Mr. Sage rejected my generous offer. I had no choice but to proceed with my threat. Perhaps just one or two more legal thrashings of innocent people will take us over the hump in our war against the drug culture.
After all, who will stand between the forces of evil like Eric Sage, who actually associates with people who use marijuana, and the great ignorant mass of citizenry who are threatened by the drug culture, if not me? I have been entrusted with an awesome responsibility to protect mankind from criminal activity and seek justice. No person should have to bear such responsibility. It’s nearly too much for me. But I muddle on through. An elicitation of a plea or two, extracted from innocent people under threat of financial damage and jail, is a small price for society to pay for the weight of the awesome responsibility to which it has subjected me.
Ms. Nelson’s protestations bring me nearly to tears. I feel ashamed of myself for having believed I was merely a tourist in the great state of South Dakota, enjoying its bounty, caught up in a typical entanglement of police malfeasance and prosecutorial misconduct. Her dissertation has revealed to me that I was a cog in the wheel of justice. It’s an awesome responsibility, indeed.
One shudders to think of the innocent people who would be prosecuted if Ms. Nelson did not, as she claims, dismiss or decline to charge cases if she does not believe they are meritorious. Yes, unprosecuted cases wherein cops charge offenses with no evidence is probably one of the great untold stories of American justice. I will have to grant Ms. Nelson the quality of “diligence” in her incompetence and maliciousness.
[Reminder to Ms. Nelson here: You’re making your case to lawyers. They already know the score.]
[Reminder to myself here: You’re making your case to lawyers. They’re not gonna find for a greasy biker SOB over a sweet, awesomely burdened, member of their own club.]
I also note that Ms. Nelson claims she didn’t learn that the alleged ingestion took place, if it took place, at our campground in Meade County, until November 15, blaming the trooper for not informing her earlier.
Had she bothered to look at the videotaped evidence, as I suggested in early October, she’d have seen that we stayed near Sturgis and that Barb says she smoked at the campground. Aside from that, Ms. Nelson’s boss, Penn. Co. State’s Attorney Glenn Brenner, had told Rapid City reporter Denise Ross on Nov. 7 that there was a “jurisdictional problem.” Ms. Nelson is lying when she says she only learned of the Meade County problem on Nov. 15.
Even if what Ms. Nelson were saying about the timeline were true as she knows it (which it isn’t), it still doesn’t explain why she didn’t at least return one of the several phone calls that my lawyer made, leaving messages asking about the status of the case, during the period from Nov. 16 to Nov. 21. There is but one answer; Ms. Nelson was exercising her petulance and attempting to burden me as much as possible right down to the last minute.
Representing well her client, the State of South Dakota? How so? Looking after my best interests? Right.
Discrepancies regarding the videotape
Trooper Trautman claims in his report that I told him I had smoked weed the day of my traffic stop. He says I admitted this in his car (see the final paragraph of Trautman’s report). He does not mention the fact that the videotape, which records conversation in the patrol car, had “stopped” prior to this alleged admission.
Knowing that video and audio would be my friends in this case, I observed the video camera carefully. Knowing a little about videocams, the camera appeared to me to be in operation at all times; the reels were visibly revolving. Yet, this interesting-by-its-absence piece of evidence is missing from the videotape. For the record, I reiterate that I did not tell Trooper Trautman that I had smoked weed or marijuana or whatever you call it that day. No one in our party of four did, except for Barb, who vaguely implicated some or all of us in something, maybe. Trooper Trautman is, at the least, mistaken.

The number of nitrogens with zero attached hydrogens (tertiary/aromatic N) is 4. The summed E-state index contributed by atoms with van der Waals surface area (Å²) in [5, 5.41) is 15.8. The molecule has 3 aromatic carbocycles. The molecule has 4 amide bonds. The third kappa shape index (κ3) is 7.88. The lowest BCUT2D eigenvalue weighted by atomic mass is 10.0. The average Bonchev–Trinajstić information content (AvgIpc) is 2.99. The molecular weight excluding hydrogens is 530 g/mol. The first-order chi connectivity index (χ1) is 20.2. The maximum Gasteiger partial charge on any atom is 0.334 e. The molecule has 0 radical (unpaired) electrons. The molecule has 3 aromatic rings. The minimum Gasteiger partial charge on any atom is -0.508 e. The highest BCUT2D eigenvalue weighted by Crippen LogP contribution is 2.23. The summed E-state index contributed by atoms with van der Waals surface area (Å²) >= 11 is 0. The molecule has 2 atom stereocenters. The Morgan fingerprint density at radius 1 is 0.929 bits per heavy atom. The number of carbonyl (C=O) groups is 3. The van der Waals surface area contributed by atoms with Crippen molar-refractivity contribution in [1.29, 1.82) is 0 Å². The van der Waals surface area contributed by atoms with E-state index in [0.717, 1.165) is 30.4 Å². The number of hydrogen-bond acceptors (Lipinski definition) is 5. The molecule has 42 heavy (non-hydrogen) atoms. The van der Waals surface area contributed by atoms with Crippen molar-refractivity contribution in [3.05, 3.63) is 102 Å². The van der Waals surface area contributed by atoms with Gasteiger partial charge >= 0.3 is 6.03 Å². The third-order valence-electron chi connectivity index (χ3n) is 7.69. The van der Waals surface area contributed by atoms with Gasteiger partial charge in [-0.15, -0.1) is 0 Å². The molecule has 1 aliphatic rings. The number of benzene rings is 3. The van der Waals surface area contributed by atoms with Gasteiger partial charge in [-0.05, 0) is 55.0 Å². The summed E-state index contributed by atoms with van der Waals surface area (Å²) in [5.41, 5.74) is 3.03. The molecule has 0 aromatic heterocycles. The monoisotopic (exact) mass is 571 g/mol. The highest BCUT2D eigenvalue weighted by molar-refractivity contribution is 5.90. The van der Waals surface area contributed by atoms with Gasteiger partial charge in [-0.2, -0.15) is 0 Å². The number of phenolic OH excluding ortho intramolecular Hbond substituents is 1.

But then, things could get hazy if you wait nine weeks to write a report on a paraphernalia incident, when the intervening nine weeks have exposed you to dozens if not hundreds of similar cases. I can understand that. It was probably somebody else who confessed and he got it mixed up with us.
Ms. Nelson has thoroughly parsed the awesome responsibility of her quest for justice and to protect the community from bad people.
She has not explained to my satisfaction why she would pursue a case with no evidence to the brink of a preliminary hearing, only to dismiss it because she suddenly discovered the “crime” happened somewhere else. An “appropriate” charge of ingestion, with all of Ms. Nelson’s elaborate case preparation to back it up, should have been a great gift to the Meade County prosecutor, unless he didn’t see quite so clearly how pursuing it would benefit the community. Has anyone asked Mr. Sondreal whether Ms. Nelson even offered him the case?
Ms. Nelson has also not addressed the final middle finger she flipped me. I mean, when you’re looking for ways to “serve my best interests,” one way might be to respond to repeated phone calls from my lawyer asking whether I have to drive 500 miles on icy roads to attend a prelim on charges that have already been dismissed. Had she done that, this exchange would not be taking place. Had she simply shown a shred of human decency at the end of this case, the Disciplinary Board would not be faced with this embarrassing display of incompetence and mean-spiritedness by a member of the Bar, not to mention the stupidity exhibited by Trooper Trautman.
Finally, I have to smile as I read Ms. Nelson’s exhortations that I adhere to the rule of confidentiality. I can certainly understand why she wouldn’t want folks to know about this proceeding. I also understand that I am threatened by the imposition of a contempt citation if I do not adhere to confidentiality. I don’t take that lightly. I know how keen the system is on enforcing the law.
With great skepticism in the face of the actuality of the justice system, I am
Deputy State's Attorney Nelson's final reply to this complaint follows immediately below.
Return to Eric Sage's complaints to various state offices